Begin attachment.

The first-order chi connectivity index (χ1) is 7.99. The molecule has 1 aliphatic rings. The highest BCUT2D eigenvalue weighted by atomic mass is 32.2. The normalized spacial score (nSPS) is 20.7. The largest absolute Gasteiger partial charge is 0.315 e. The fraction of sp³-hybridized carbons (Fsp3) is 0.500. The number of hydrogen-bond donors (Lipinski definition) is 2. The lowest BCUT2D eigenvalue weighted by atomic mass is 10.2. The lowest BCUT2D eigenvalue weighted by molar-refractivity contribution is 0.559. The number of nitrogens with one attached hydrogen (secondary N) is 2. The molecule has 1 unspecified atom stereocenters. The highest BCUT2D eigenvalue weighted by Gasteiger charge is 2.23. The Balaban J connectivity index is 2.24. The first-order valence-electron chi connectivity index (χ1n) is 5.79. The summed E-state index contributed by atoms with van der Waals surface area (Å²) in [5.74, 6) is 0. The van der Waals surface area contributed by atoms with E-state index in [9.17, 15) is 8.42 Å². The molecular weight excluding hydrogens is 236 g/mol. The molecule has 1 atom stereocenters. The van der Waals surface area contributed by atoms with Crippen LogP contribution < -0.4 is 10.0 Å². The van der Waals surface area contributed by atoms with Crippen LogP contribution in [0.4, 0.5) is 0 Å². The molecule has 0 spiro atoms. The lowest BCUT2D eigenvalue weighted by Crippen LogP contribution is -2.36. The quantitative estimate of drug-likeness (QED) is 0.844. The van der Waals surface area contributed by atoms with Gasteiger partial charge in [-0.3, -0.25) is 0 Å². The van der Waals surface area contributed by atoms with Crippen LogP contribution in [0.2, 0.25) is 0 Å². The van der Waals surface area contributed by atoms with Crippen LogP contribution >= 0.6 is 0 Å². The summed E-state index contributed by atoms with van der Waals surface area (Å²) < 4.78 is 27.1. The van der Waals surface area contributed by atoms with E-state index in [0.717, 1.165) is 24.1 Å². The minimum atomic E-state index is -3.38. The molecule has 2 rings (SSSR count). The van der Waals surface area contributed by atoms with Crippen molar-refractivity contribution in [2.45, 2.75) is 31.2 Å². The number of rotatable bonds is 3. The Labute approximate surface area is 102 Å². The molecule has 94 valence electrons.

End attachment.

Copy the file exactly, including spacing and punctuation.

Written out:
The first-order chi connectivity index (χ1) is 7.99. The molecule has 1 aliphatic rings. The highest BCUT2D eigenvalue weighted by atomic mass is 32.2. The normalized spacial score (nSPS) is 20.7. The largest absolute Gasteiger partial charge is 0.315 e. The fraction of sp³-hybridized carbons (Fsp3) is 0.500. The number of hydrogen-bond donors (Lipinski definition) is 2. The lowest BCUT2D eigenvalue weighted by atomic mass is 10.2. The lowest BCUT2D eigenvalue weighted by molar-refractivity contribution is 0.559. The number of nitrogens with one attached hydrogen (secondary N) is 2. The molecule has 1 unspecified atom stereocenters. The highest BCUT2D eigenvalue weighted by Gasteiger charge is 2.23. The Balaban J connectivity index is 2.24. The first-order valence-electron chi connectivity index (χ1n) is 5.79. The summed E-state index contributed by atoms with van der Waals surface area (Å²) in [5.74, 6) is 0. The van der Waals surface area contributed by atoms with E-state index in [9.17, 15) is 8.42 Å². The molecular weight excluding hydrogens is 236 g/mol. The molecule has 1 atom stereocenters. The van der Waals surface area contributed by atoms with Crippen LogP contribution < -0.4 is 10.0 Å². The van der Waals surface area contributed by atoms with Crippen LogP contribution in [0.4, 0.5) is 0 Å². The molecule has 0 spiro atoms. The lowest BCUT2D eigenvalue weighted by Crippen LogP contribution is -2.36. The quantitative estimate of drug-likeness (QED) is 0.844. The van der Waals surface area contributed by atoms with Gasteiger partial charge in [-0.3, -0.25) is 0 Å². The van der Waals surface area contributed by atoms with Crippen LogP contribution in [0.2, 0.25) is 0 Å². The van der Waals surface area contributed by atoms with Crippen LogP contribution >= 0.6 is 0 Å². The summed E-state index contributed by atoms with van der Waals surface area (Å²) < 4.78 is 27.1. The van der Waals surface area contributed by atoms with E-state index in [0.717, 1.165) is 24.1 Å². The minimum atomic E-state index is -3.38. The molecule has 2 rings (SSSR count). The van der Waals surface area contributed by atoms with Crippen molar-refractivity contribution in [2.45, 2.75) is 31.2 Å². The number of rotatable bonds is 3. The Labute approximate surface area is 102 Å². The molecule has 94 valence electrons.